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Hadith Section > A Manual of Hadith > Chapter 31: The State (Hadith -- The Traditions)


Chapter 31:
The State (Hadith -- The Traditions):


 

(Note: The superscript-numbers [e.g., intention2] that appear in the text [in pink] refer to the numbers of the explanatory footnotes that appear at the end of each Hadith [Tradition].)


1 Ibn `Umar reported,
I heard the Messenger of Allah, peace and blessings of Allah be on him, say:

"Every one of you is a ruler and every one of you shall be questioned about those under his rule; the king is a ruler and he shall be questioned about his subjects; and the man is a ruler in his family and he shall be questioned about those under his care; and the woman is a ruler in the house of her husband, and she shall be questioned about those under her care; and the servant is a ruler so far as the property of his master is concerned, and he shall be questioned about that which is entrusted to him."1 (B. 11 : 11.)

1 The Arabic word ra` (from ra`y, pasturing cattle) means a keeper, guarder, ruler or governor. Imam means a leader, and the king is also called an imam. The king or ruler is here placed in the same category as a servant. Just as a servant is entrusted with certain property for which he is responsible to the master, the king or the ruler is entrusted with the care of the people and the guarding of their rights; and for the proper discharge of his duties, he is responsible in the first place to God Who is the real Master, and then to the people in relation to whom he occupies the position of a servant. Hereditary kingship is therefore foreign to the Islamic conception of the State.


2 Anas reported,
The Prophet, peace and blessings of Allah be on him, said:

"Hear and obey though a Negro whose head is like a raisin is appointed (to rule over you)." 2 (B. 10 : 54.)

2 Thus even a Negro, if he is fit for the job, may be placed in authority over people of a white race; considerations of race and colour carry no weight in Islam. According to another version, the words are a Negro slave (M. 17), so that even a slave may be entrusted with command.


3 Ibn `Umar reported,
The Prophet, peace and blessings of Allah be on him, said:

"To hear and obey (the authorities) is binding, so long as one is not commanded to disobey (God); when one is commanded to disobey (God), he shall not hear or obey."3 (B. 56 : 108.)

3 Law is above all, even above the king or supreme authority; an order against the Holy Qur'an and authoritative hadith cannot therefore be accepted.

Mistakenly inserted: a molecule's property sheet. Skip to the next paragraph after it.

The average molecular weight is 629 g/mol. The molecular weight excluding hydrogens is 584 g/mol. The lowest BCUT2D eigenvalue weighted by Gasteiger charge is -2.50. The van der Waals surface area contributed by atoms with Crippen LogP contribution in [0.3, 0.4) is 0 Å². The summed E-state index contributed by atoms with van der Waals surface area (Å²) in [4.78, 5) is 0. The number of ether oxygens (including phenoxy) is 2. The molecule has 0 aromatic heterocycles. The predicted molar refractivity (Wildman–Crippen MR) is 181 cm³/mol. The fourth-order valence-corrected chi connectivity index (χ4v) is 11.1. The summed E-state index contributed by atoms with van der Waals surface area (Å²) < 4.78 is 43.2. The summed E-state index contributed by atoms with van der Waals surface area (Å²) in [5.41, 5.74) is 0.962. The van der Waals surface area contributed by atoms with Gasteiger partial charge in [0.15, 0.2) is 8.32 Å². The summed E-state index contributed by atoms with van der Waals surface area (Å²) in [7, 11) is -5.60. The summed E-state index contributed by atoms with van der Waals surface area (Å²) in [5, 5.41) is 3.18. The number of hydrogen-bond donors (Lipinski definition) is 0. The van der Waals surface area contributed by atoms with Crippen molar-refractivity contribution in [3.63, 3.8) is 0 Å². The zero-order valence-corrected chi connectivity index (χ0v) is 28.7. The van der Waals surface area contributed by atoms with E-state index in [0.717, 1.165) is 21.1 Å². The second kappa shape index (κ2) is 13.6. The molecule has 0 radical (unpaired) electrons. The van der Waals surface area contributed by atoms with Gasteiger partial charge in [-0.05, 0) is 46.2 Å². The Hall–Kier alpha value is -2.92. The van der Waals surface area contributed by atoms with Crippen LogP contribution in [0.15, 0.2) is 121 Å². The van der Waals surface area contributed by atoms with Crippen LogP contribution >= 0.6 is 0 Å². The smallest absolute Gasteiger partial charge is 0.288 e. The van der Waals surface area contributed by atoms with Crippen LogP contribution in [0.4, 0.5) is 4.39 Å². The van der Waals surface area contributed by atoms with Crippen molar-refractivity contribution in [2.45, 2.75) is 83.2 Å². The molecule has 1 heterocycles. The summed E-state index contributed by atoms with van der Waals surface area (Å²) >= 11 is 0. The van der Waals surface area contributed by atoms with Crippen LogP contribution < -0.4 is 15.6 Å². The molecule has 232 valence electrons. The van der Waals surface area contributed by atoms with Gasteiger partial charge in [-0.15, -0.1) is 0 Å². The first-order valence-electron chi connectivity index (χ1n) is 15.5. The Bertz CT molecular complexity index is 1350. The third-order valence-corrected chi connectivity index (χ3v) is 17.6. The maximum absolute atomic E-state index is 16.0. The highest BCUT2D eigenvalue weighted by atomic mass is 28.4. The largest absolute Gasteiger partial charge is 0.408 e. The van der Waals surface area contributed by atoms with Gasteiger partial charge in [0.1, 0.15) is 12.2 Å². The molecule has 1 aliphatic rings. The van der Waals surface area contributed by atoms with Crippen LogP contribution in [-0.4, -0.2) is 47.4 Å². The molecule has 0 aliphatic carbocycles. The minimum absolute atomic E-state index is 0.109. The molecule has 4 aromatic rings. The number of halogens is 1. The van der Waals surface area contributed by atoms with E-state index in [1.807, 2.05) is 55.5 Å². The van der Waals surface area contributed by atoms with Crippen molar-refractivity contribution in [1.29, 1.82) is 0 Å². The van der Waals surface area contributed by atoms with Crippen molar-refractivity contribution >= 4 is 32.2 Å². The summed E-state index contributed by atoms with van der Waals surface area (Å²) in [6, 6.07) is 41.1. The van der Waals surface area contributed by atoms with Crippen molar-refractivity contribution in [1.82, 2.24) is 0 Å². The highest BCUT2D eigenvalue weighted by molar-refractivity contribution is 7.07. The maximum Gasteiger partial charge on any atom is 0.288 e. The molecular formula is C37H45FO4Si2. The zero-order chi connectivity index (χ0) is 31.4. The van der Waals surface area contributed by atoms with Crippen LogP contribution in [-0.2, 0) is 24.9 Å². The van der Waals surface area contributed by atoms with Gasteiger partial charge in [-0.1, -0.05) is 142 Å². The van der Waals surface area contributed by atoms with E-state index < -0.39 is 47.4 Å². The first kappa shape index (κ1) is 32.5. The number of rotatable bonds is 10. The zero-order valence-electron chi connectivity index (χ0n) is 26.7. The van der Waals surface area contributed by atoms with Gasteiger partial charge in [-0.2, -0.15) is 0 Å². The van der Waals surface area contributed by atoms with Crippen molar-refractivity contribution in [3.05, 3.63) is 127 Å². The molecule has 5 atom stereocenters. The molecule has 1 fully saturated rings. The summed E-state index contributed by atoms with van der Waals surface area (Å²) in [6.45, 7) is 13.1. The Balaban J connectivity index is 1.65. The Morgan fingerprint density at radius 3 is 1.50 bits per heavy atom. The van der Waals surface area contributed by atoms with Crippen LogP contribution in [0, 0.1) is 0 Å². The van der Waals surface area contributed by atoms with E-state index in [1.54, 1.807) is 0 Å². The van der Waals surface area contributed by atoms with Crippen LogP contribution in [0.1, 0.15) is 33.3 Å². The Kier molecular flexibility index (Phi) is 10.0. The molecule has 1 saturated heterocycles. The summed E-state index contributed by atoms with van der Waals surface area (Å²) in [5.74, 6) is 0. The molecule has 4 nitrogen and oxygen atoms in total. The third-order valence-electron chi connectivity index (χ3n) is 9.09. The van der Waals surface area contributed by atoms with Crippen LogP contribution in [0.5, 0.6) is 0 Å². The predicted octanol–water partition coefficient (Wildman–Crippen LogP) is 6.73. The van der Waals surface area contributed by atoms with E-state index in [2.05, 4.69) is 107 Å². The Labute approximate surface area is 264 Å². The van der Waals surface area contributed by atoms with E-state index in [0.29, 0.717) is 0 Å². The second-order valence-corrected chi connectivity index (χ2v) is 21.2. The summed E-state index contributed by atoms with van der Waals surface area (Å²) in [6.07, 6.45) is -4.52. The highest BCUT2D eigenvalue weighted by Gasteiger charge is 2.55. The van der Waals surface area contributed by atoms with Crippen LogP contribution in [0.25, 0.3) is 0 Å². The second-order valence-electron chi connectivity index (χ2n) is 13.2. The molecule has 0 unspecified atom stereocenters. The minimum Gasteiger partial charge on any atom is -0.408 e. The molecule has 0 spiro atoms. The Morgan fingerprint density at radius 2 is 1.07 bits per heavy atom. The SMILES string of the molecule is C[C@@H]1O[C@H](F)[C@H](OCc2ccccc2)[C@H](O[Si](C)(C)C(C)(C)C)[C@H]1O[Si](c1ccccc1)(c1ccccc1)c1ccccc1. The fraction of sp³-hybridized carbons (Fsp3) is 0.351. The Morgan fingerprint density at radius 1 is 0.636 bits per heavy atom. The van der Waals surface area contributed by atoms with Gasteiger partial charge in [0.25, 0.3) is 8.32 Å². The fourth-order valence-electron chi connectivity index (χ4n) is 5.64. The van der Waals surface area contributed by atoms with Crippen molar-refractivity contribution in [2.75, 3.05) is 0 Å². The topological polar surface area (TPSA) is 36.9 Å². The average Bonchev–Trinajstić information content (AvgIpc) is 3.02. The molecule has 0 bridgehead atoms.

4 Abu Hurairah reported,
He heard the Messenger of Allah, peace and blessings of Allah be on him, say:

He who obeys me obeys Allah, and he who disobeys me disobeys Allah; and he who obeys the amir obeys me, and he who disobeys the amir disobeys me; and the imam is an armour for protection4 -- the battle is fought for his defence and through him protection is sought. So if he commands the doing of duty to Allah and does justice, he has a reward for it; and if he does otherwise,5 he shall suffer the evil consequences of it." (B. 56 : 109.)

4 Amir literally means one who holds command, and the word is applied to any person who is entrusted with any kind of authority over others. The highest ruling authority in Islam was called Amir al-Mu'minin (Commander of the Faithful). The amir or the imam is here called junnah, or an armour for protection, because without the institution of imarah, or subjection to authority a people cannot protect themselves either from an enemy or from one another's injustice.

5 The maxim that the king can do no wrong is not known to Islam. As h. 6 shows, however, constituted authority is not to be opposed simply because a person thinks that justice has not been done to him.


5 `Ali said,
The Prophet, peace and blessings of Allah be on him, said:

"Obedience is due only in that which is good."6 (B. 64 : 61.)

6 These are the concluding words of the hadith, according to which the amir appointed over a small force required those under him to enter fire, but they refused to obey him. The Holy Prophet approved of their action, and added the words quoted here. According to another hadith (B. 64 : 60), when Khalid, who was appointed commander of a small force, ordered certain prisoners of war to be put to death, Ibn `Umar and others refused to kill as the order was against the clear teachings of the Holy Qur'an; and the Holy Prophet approved of their action. So an order should be disobeyed when it is against the clear precepts of the Law.


6 Ibn `Abbas said,
The Prophet, peace and blessings of Allah be on him, said:

"He who dislikes an order of his amir should withhold himself from opposition, for he who rebels against the king by a span dies the death of jahiliyyah." (B. 93 : 2.)


7 Abu Sa`id said,
The Messenger of Allah, peace and blessings of Allah be on him, said:

"The most excellent jihad is the uttering of truth in the presence of an unjust ruler." (Tr-Msh. 17.)


8 `Ubadah ibn Samit said,